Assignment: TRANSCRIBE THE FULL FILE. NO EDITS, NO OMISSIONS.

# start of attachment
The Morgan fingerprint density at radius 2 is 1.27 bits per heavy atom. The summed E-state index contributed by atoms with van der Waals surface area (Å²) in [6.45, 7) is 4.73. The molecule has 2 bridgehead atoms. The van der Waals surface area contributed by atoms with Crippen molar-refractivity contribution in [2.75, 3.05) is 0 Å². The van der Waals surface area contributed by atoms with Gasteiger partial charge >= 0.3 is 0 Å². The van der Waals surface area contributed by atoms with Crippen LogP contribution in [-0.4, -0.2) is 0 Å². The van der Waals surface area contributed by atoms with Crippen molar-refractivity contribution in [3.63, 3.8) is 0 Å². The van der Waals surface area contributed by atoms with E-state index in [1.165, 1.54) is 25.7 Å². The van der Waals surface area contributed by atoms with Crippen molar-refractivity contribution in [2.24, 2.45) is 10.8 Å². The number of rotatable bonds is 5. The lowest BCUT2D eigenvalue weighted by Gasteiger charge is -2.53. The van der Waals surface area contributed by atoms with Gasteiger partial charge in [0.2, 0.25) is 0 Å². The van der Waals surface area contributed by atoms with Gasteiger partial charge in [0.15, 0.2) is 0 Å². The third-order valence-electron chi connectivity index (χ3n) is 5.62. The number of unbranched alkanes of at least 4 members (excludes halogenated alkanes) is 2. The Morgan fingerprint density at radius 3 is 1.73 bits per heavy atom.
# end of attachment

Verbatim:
The Morgan fingerprint density at radius 2 is 1.27 bits per heavy atom. The summed E-state index contributed by atoms with van der Waals surface area (Å²) in [6.45, 7) is 4.73. The molecule has 2 bridgehead atoms. The van der Waals surface area contributed by atoms with Crippen molar-refractivity contribution in [2.75, 3.05) is 0 Å². The van der Waals surface area contributed by atoms with Gasteiger partial charge >= 0.3 is 0 Å². The van der Waals surface area contributed by atoms with Crippen LogP contribution in [-0.4, -0.2) is 0 Å². The van der Waals surface area contributed by atoms with Crippen molar-refractivity contribution in [3.63, 3.8) is 0 Å². The van der Waals surface area contributed by atoms with E-state index in [1.165, 1.54) is 25.7 Å². The van der Waals surface area contributed by atoms with Crippen molar-refractivity contribution in [2.24, 2.45) is 10.8 Å². The number of rotatable bonds is 5. The lowest BCUT2D eigenvalue weighted by Gasteiger charge is -2.53. The van der Waals surface area contributed by atoms with Gasteiger partial charge in [0.2, 0.25) is 0 Å². The van der Waals surface area contributed by atoms with Gasteiger partial charge in [0.15, 0.2) is 0 Å². The third-order valence-electron chi connectivity index (χ3n) is 5.62. The number of unbranched alkanes of at least 4 members (excludes halogenated alkanes) is 2. The Morgan fingerprint density at radius 3 is 1.73 bits per heavy atom.